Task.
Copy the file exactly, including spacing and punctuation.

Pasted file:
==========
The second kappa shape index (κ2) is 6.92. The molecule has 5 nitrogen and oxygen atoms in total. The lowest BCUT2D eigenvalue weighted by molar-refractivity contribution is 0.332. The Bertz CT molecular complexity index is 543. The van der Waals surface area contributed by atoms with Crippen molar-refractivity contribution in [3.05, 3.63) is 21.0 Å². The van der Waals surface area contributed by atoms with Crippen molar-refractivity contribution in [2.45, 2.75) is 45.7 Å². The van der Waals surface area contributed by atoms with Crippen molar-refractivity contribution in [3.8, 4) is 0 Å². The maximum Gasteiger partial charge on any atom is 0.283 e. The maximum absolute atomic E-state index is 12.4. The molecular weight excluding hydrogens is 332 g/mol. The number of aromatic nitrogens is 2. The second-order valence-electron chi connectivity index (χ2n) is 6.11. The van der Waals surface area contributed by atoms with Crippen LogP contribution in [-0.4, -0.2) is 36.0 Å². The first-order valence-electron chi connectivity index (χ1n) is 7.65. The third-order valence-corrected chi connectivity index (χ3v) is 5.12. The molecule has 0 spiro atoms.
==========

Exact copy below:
The second kappa shape index (κ2) is 6.92. The molecule has 5 nitrogen and oxygen atoms in total. The lowest BCUT2D eigenvalue weighted by molar-refractivity contribution is 0.332. The Bertz CT molecular complexity index is 543. The van der Waals surface area contributed by atoms with Crippen molar-refractivity contribution in [3.05, 3.63) is 21.0 Å². The van der Waals surface area contributed by atoms with Crippen molar-refractivity contribution in [2.45, 2.75) is 45.7 Å². The van der Waals surface area contributed by atoms with Crippen molar-refractivity contribution in [3.8, 4) is 0 Å². The maximum Gasteiger partial charge on any atom is 0.283 e. The maximum absolute atomic E-state index is 12.4. The molecular weight excluding hydrogens is 332 g/mol. The number of aromatic nitrogens is 2. The second-order valence-electron chi connectivity index (χ2n) is 6.11. The van der Waals surface area contributed by atoms with Crippen LogP contribution in [-0.4, -0.2) is 36.0 Å². The first-order valence-electron chi connectivity index (χ1n) is 7.65. The third-order valence-corrected chi connectivity index (χ3v) is 5.12. The molecule has 0 spiro atoms.